green holidays made easier
Situated in a private estate in the rolling Mendip Hills in Somerset the building features a panelled hall with an eclectic mix of antiques, family photographs and racing memorabilia collected during the owners’ globetrotting.
It has 25 individually designed bedrooms and suites. Some are on a grand scale with four posters, sumptuous bathrooms and working fireplaces. Others offer a more intimate atmosphere and some even have their very own secret gardens providing a 'house party' atmosphere. They feature WiFi, flatscreen TV, CD/DVD player and library and minibar.
The restaurant has received several national and local accolades including 2 AA rosettes.
There are stylish, comfortable drawing rooms overlooking the fountain at the front of the house and the gardens and lawns at the rear. Light refreshments and alfresco dining are also available on the West Terrace.
The Spa boasts indoor and outdoor ozone treated hydrotherapy pools, Crystal steam room, Finnish sauna, Laconium, ice fountain, treatment rooms and decadent relaxation areas and offers its own hand-made essential oil products.
Charlton House is part of a group owned by the entrepreneur Duncan Bannatyne who says that one of the virtues of being a privately owned company is that they are not beholden to shareholders or to the stock markets and, therefore, don’t have documents entitled ‘Environmental Policy’ and so on gathering dust on their shelves.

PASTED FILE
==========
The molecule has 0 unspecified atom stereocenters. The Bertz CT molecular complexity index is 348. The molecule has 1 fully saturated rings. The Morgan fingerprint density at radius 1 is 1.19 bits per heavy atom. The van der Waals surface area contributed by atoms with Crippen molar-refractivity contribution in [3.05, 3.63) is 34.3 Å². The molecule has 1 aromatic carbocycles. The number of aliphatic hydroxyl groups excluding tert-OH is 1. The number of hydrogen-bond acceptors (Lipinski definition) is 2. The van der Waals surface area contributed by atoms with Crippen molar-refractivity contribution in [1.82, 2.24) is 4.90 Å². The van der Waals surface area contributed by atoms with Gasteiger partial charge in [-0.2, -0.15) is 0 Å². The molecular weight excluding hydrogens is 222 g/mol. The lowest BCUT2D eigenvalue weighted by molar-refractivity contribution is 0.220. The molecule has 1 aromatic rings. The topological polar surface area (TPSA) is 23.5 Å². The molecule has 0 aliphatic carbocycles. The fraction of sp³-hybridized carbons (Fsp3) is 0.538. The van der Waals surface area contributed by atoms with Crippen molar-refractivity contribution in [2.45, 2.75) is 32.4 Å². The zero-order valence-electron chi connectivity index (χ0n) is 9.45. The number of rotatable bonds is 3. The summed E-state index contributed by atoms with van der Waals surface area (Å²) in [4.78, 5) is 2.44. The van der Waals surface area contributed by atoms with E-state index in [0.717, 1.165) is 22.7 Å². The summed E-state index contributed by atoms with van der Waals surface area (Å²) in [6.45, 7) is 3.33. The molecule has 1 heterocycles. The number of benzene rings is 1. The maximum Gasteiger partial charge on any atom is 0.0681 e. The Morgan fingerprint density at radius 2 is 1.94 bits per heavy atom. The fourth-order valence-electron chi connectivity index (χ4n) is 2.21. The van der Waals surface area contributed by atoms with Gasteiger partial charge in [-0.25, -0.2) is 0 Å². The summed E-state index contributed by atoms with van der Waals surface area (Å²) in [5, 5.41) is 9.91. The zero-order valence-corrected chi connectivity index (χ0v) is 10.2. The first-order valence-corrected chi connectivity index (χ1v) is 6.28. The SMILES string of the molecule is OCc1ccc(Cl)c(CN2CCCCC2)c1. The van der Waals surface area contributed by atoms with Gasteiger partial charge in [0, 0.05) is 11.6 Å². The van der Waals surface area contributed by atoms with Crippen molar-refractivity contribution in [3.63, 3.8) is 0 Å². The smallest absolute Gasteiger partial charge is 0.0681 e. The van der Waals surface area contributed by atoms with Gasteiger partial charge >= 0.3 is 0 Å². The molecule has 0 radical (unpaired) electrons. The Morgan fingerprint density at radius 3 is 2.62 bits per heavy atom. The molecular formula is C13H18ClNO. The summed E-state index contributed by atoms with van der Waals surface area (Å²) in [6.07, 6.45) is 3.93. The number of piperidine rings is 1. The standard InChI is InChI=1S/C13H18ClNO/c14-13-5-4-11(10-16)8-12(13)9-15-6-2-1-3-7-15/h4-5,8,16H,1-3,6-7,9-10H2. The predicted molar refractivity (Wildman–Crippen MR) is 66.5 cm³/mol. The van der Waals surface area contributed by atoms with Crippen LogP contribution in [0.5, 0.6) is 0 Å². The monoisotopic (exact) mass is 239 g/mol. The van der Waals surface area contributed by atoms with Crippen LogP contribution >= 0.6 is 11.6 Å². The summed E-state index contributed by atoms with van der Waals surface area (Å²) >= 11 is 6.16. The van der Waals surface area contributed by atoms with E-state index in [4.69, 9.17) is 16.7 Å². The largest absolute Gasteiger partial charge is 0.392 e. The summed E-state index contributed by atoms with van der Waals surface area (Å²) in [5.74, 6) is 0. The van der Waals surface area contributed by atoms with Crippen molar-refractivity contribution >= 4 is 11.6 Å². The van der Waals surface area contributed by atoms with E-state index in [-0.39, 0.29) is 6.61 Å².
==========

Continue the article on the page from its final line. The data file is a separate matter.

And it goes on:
Nevertheless they aim to take common sense steps that have a positive effect on climate change and the business. For example, they are moving towards a paperless working environment, better quality waste management contracts, more recycling and tele/videoconferencing rather than expensive business travel.
Regulatory changes to air conditioning gases, for example, will increase overheads but encourage the introduction of new technology that will operate more efficiently and have a beneficial impact on energy consumption. Replace candescent light bulbs with energy efficient alternatives is much more expensive in the short term but savings in the future will balance out these increases.
The reduced energy bills alone make it worthwhile for employers to replace outdated equipment with newer, more efficient models. “My advice,” he says,” is to put aside pressure from the government to make your business greener and make the changes on your terms now rather than letting your systems run till they collapse. All employers could save money by introducing more energy efficient systems; whether that means switching off the office lights when the last person leaves work or cutting down on unnecessary business travel. Looking after the balance sheet and the planet can all be part of the same business plan.”